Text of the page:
Book Reviews -- Partisans of the Southern Press: Editorial Spokesmen of the Nineteenth Century by Carl R. Osthaus

By Kaul, Arthur J. | Journalism History, Spring 1995 | Go to article overview

Book Reviews -- Partisans of the Southern Press: Editorial Spokesmen of the Nineteenth Century by Carl R. Osthaus


Kaul, Arthur J., Journalism History


Osthaus, Carl R. Partisans of the Southern Press: Editorial Spokesmen of the Nineteenth Century. Lexington: University Press of Kentucky, 1994. 294 pp. $39.95.

"The history of Southern journalism has yet to be written," Carl R. Osthaus aptly observes in this significant scholarly contribution to that unwritten history. Partisans of the Southern Press examines the region's journalism from the Old South through Sectionalism, Civil War, and Reconstruction to the emergence of the New South.

The author, an associate professor of history at Oakland University, concentrates on the South's colorful and powerful "editorial giants" in each era because "the editor completely dominated journalism and monopolized the dissemination of news (or what passed for 'news')" and because "their work, considered collectively, illuminates key aspects of Southern daily newspaper history in the nineteenth century."

His essays begin with Thomas Ritchie of the Richmond Enquirer (1804-1845) and the Washington Daily, Union (1845- 1851). He was a partisan editor who, an admirer said, had taught Virginians "to think his own thoughts, to speak his own words, to weep when he wept, to wreath their faces with his smiles, and, over and above all, to vote as he voted."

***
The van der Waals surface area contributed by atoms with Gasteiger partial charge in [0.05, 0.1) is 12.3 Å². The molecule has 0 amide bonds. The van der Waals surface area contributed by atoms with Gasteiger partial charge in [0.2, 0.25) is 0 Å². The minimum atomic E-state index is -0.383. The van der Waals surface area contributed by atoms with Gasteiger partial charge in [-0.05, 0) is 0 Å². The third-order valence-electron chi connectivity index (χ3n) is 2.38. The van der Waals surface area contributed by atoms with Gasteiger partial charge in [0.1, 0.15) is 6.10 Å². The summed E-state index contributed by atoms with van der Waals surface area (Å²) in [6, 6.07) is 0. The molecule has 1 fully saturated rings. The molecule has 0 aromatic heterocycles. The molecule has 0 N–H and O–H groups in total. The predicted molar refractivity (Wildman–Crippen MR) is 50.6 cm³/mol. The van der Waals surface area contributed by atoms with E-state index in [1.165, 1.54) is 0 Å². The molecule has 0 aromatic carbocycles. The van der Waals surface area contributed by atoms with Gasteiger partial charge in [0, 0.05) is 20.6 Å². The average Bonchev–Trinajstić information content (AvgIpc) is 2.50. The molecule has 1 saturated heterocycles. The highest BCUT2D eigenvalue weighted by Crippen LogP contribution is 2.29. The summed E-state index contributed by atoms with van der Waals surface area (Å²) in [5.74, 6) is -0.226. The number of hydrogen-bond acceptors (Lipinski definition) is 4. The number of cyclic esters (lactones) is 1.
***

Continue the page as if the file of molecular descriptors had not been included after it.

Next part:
In the nation's third largest city, the New Orleans Daily Picayune between 1837 and 1850 was "the first of its kind in the South," a paper that modeled itself on the penny press of the Northeast with large doses of local, human-interest news in a brash, flippant style, and a penchant for sensationalism. "We leave profundity to those who prefer profound sleep," the paper once remarked.

The Charleston Mercury, edited by fire-eater Robert Barnwell Rhett, Jr., and Aaron Willington's and Richard Yeadon' s politically moderate unionist-leaning Charleston Daily Courier represent "the triumph of sectional journalism" in the years leading to the bombing of Fort Sumter 1861. Rhett's style "helped mold the Northern view of Southern journalism," Osthaus writes, "and yet the rival Courier was always the more successful newspaper, having greater circulation, larger profits, and better news coverage."

John M. Daniel's Richmond Examiner illuminates "the role of the editor in the Southern cause and the limitations and paradoxes of Confederate press freedom" in wartime. The paper's extremism, intolerance, and "swaggering hotheadedness" publicized "every flaw, real or imaginary, in the [Jefferson] Davis administration's management of the war effort," Osthaus writes. …

The rest of this article is only available to active members of Questia

Already a member? Log in now.

Notes for this article

Add a new note
If you are trying to select text to create highlights or citations, remember that you must now click or tap on the first word, and then click or tap on the last word.